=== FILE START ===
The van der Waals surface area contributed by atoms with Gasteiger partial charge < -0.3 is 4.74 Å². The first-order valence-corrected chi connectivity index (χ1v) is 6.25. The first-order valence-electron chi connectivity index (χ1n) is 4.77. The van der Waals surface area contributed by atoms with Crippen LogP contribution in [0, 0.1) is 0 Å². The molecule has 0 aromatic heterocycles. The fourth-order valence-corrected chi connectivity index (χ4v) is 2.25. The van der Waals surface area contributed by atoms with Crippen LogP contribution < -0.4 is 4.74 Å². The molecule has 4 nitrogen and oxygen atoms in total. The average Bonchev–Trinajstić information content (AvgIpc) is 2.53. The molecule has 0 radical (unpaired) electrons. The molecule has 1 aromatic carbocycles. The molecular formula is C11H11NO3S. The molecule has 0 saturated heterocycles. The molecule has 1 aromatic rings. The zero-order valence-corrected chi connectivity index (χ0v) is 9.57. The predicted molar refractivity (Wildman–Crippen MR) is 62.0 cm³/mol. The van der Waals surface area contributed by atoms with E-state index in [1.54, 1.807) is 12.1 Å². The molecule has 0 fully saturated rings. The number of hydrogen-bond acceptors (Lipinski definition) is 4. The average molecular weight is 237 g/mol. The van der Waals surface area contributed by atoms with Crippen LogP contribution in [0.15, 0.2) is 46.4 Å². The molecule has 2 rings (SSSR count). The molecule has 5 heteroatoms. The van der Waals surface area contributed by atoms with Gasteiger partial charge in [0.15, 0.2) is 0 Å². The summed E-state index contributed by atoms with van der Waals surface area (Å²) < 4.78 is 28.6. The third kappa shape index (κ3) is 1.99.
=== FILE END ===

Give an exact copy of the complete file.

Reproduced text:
The van der Waals surface area contributed by atoms with Gasteiger partial charge < -0.3 is 4.74 Å². The first-order valence-corrected chi connectivity index (χ1v) is 6.25. The first-order valence-electron chi connectivity index (χ1n) is 4.77. The van der Waals surface area contributed by atoms with Crippen LogP contribution in [0, 0.1) is 0 Å². The molecule has 0 aromatic heterocycles. The fourth-order valence-corrected chi connectivity index (χ4v) is 2.25. The van der Waals surface area contributed by atoms with Crippen LogP contribution < -0.4 is 4.74 Å². The molecule has 4 nitrogen and oxygen atoms in total. The average Bonchev–Trinajstić information content (AvgIpc) is 2.53. The molecule has 0 radical (unpaired) electrons. The molecule has 1 aromatic carbocycles. The molecular formula is C11H11NO3S. The molecule has 0 saturated heterocycles. The molecule has 1 aromatic rings. The zero-order valence-corrected chi connectivity index (χ0v) is 9.57. The predicted molar refractivity (Wildman–Crippen MR) is 62.0 cm³/mol. The van der Waals surface area contributed by atoms with E-state index in [1.54, 1.807) is 12.1 Å². The molecule has 0 fully saturated rings. The number of hydrogen-bond acceptors (Lipinski definition) is 4. The average molecular weight is 237 g/mol. The van der Waals surface area contributed by atoms with Crippen LogP contribution in [0.15, 0.2) is 46.4 Å². The molecule has 2 rings (SSSR count). The molecule has 5 heteroatoms. The van der Waals surface area contributed by atoms with Gasteiger partial charge in [0.15, 0.2) is 0 Å². The summed E-state index contributed by atoms with van der Waals surface area (Å²) < 4.78 is 28.6. The third kappa shape index (κ3) is 1.99.